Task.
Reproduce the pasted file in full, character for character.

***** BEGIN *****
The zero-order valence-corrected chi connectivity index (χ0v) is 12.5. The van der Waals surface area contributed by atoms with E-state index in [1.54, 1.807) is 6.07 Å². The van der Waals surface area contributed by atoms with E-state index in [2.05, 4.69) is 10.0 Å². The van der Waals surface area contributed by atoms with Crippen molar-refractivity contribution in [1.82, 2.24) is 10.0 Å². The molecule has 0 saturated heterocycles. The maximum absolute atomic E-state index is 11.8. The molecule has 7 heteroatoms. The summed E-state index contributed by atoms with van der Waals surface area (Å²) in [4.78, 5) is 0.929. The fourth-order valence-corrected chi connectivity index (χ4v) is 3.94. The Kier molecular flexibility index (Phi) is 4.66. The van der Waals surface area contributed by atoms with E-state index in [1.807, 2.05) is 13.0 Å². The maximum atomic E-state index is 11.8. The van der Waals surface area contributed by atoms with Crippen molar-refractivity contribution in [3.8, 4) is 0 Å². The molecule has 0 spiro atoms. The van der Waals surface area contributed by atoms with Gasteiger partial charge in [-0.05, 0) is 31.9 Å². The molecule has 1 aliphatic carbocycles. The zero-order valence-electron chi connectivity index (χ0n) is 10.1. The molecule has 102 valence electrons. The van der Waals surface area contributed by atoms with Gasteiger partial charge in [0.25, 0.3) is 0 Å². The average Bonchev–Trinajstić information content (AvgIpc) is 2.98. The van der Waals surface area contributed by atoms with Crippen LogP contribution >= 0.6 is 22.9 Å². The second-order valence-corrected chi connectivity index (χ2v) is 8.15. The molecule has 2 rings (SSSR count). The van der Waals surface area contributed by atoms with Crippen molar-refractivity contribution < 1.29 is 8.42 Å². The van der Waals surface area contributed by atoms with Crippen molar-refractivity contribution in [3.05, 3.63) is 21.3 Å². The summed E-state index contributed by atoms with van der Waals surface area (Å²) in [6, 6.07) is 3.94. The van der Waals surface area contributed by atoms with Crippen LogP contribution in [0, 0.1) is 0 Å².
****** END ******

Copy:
The zero-order valence-corrected chi connectivity index (χ0v) is 12.5. The van der Waals surface area contributed by atoms with E-state index in [1.54, 1.807) is 6.07 Å². The van der Waals surface area contributed by atoms with E-state index in [2.05, 4.69) is 10.0 Å². The van der Waals surface area contributed by atoms with Crippen molar-refractivity contribution in [1.82, 2.24) is 10.0 Å². The molecule has 0 saturated heterocycles. The maximum absolute atomic E-state index is 11.8. The molecule has 7 heteroatoms. The summed E-state index contributed by atoms with van der Waals surface area (Å²) in [4.78, 5) is 0.929. The fourth-order valence-corrected chi connectivity index (χ4v) is 3.94. The Kier molecular flexibility index (Phi) is 4.66. The van der Waals surface area contributed by atoms with E-state index in [1.807, 2.05) is 13.0 Å². The maximum atomic E-state index is 11.8. The van der Waals surface area contributed by atoms with Crippen molar-refractivity contribution in [3.8, 4) is 0 Å². The molecule has 0 spiro atoms. The van der Waals surface area contributed by atoms with Gasteiger partial charge in [-0.05, 0) is 31.9 Å². The molecule has 1 aliphatic carbocycles. The zero-order valence-electron chi connectivity index (χ0n) is 10.1. The molecule has 102 valence electrons. The van der Waals surface area contributed by atoms with Gasteiger partial charge in [0.25, 0.3) is 0 Å². The average Bonchev–Trinajstić information content (AvgIpc) is 2.98. The van der Waals surface area contributed by atoms with Crippen LogP contribution >= 0.6 is 22.9 Å². The second-order valence-corrected chi connectivity index (χ2v) is 8.15. The molecule has 2 rings (SSSR count). The van der Waals surface area contributed by atoms with Crippen molar-refractivity contribution < 1.29 is 8.42 Å². The van der Waals surface area contributed by atoms with Crippen molar-refractivity contribution in [3.05, 3.63) is 21.3 Å². The summed E-state index contributed by atoms with van der Waals surface area (Å²) in [6, 6.07) is 3.94. The van der Waals surface area contributed by atoms with Crippen LogP contribution in [0, 0.1) is 0 Å².